It starts with acknowledging that all we see and experience, is through our senses and then processed by our brains to the best of our individual learning & abilities.
Whereas Religion and Gods were among our earliest achievements, it took thousands and hundreds of thousands of years, if not millions depending on how finely we want to split hairs. In any event, not until roughly 500 years ago did people’s observational and thinking abilities mature enough to enable us to create science. Just as humanity created religions.
But science wasn’t about our inner emotions, insecurities and fear of death.
As for "proofs" - those are reserved for mathematics since nothing in Earth Sciences is ever proven or settled, further learning and refinement of our understanding will always happen and it makes life fun.
Scientific Proof Is A MythEthan Siegel Senior Contributor Forbes, November 22, 2017You've heard of our greatest scientific theories: the theory of … While they provide very strong evidence for those theories, they aren't proof. In fact, when it comes to science, proving anything is an impossibility. …Reality is a complicated place. All we have to guide us, from an empirical point of view, are the quantities we can measure and observe. Even at that, those quantities are only as good as the tools and equipment we use to make those observations and measurements. …We also can't observe or measure everything… At some point, we have to extrapolate. This is incredibly powerful and incredibly useful, but it's also incredibly limiting.In order to come up with a model capable of predicting what will happen under a variety of conditions, we need to understand a few things.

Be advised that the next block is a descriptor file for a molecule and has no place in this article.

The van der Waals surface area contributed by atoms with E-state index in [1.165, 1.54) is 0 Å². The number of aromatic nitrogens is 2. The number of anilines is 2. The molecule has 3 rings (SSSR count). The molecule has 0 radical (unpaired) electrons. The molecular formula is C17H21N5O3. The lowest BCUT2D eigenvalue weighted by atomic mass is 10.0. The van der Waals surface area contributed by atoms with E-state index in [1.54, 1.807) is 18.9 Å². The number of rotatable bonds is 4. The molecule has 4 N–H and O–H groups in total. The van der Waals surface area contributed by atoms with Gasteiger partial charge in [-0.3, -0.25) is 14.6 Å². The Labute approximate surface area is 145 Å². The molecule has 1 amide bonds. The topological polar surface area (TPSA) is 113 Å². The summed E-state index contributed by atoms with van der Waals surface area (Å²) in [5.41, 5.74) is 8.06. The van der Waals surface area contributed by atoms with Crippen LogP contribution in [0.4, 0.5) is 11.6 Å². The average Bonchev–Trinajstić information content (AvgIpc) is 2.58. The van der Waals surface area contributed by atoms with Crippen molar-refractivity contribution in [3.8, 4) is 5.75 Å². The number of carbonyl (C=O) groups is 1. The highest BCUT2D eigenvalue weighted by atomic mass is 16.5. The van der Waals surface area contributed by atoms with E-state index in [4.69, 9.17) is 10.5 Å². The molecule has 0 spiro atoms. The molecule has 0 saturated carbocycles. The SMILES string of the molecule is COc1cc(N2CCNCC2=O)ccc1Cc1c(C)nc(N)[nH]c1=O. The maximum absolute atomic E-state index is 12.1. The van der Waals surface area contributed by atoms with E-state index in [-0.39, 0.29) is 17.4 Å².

- What we're capable of measuring, and to what precision.
- What's been measured thus far, under specific initial conditions.
- What laws hold for these phenomena, i.e., what observed relationships exist between specific quantities.
- And what the limits are for the things we presently know.
If you understand these things, you have the right ingredients to formulate a scientific theory: a framework for explaining what we already know happens as well as predicting what will happen under new, untested circumstances. …
That could have then been worked into mentioning, or perhaps appreciating says it better, that there is a distinct difference between the Map (science) and the Territory (physical reality) worth recognizing.